We're kicking off a new fall TV season this week. A generation ago, even less, that was cause for major media focus, as new shows from the broadcast networks jockeyed for attention and position while old favorites returned with new episodes. Also back then, the Emmys were a celebration of the best, and clips from the nominated shows reminded you just why they were considered the best of the best.
After winning a National Book Award for her novel Salvage the Bones, Jesmyn Ward has written a memoir that's framed by the deaths of five young men in her life. The cause of each death was different, but she sees them all as connected to being poor and black in the rural South:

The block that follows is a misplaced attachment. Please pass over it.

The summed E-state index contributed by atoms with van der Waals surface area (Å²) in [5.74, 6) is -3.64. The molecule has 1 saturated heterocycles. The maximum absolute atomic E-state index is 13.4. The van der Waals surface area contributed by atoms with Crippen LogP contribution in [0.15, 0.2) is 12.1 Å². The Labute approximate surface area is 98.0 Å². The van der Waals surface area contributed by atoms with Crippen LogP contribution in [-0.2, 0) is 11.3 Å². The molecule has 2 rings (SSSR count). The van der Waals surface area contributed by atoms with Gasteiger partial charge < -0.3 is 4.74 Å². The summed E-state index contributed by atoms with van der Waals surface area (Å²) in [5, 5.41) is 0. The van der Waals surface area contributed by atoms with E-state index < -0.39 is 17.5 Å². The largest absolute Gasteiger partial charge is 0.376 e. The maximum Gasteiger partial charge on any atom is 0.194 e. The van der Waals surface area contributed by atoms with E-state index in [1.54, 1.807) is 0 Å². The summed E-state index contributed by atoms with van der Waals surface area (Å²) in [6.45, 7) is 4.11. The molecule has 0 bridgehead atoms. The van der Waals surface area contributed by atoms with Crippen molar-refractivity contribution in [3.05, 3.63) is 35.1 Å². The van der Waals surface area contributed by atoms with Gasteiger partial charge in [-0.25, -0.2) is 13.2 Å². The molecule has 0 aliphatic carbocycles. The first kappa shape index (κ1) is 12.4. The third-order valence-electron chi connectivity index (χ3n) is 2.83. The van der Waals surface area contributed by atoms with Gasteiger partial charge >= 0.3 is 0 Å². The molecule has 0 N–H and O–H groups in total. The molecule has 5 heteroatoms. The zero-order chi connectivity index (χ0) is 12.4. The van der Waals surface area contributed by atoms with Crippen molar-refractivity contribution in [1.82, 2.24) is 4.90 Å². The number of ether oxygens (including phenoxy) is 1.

The first thing you notice about Lucy Schwartz's Timekeeper is the singer's voice — both her physical voice, which is at once ringing and adroit, and her writer's voice, which is precise yet elusive. When Schwartz sings "Ghost in My House," the production renders her tone in an echoing manner that signifies spookiness. It also suggests a metaphor — memory as a ghost, the haunting of someone who's no longer in her life. In general, Lucy Schwartz is in love with the sound of her own voice, and for once that phrase is not meant as a criticism; I think she has good reason to be.
Fresh Air Weekend highlights some of the best interviews and reviews from past weeks, and new program elements specially paced for weekends. Our weekend show emphasizes interviews with writers, filmmakers, actors and musicians, and often includes excerpts from live in-studio concerts. This week: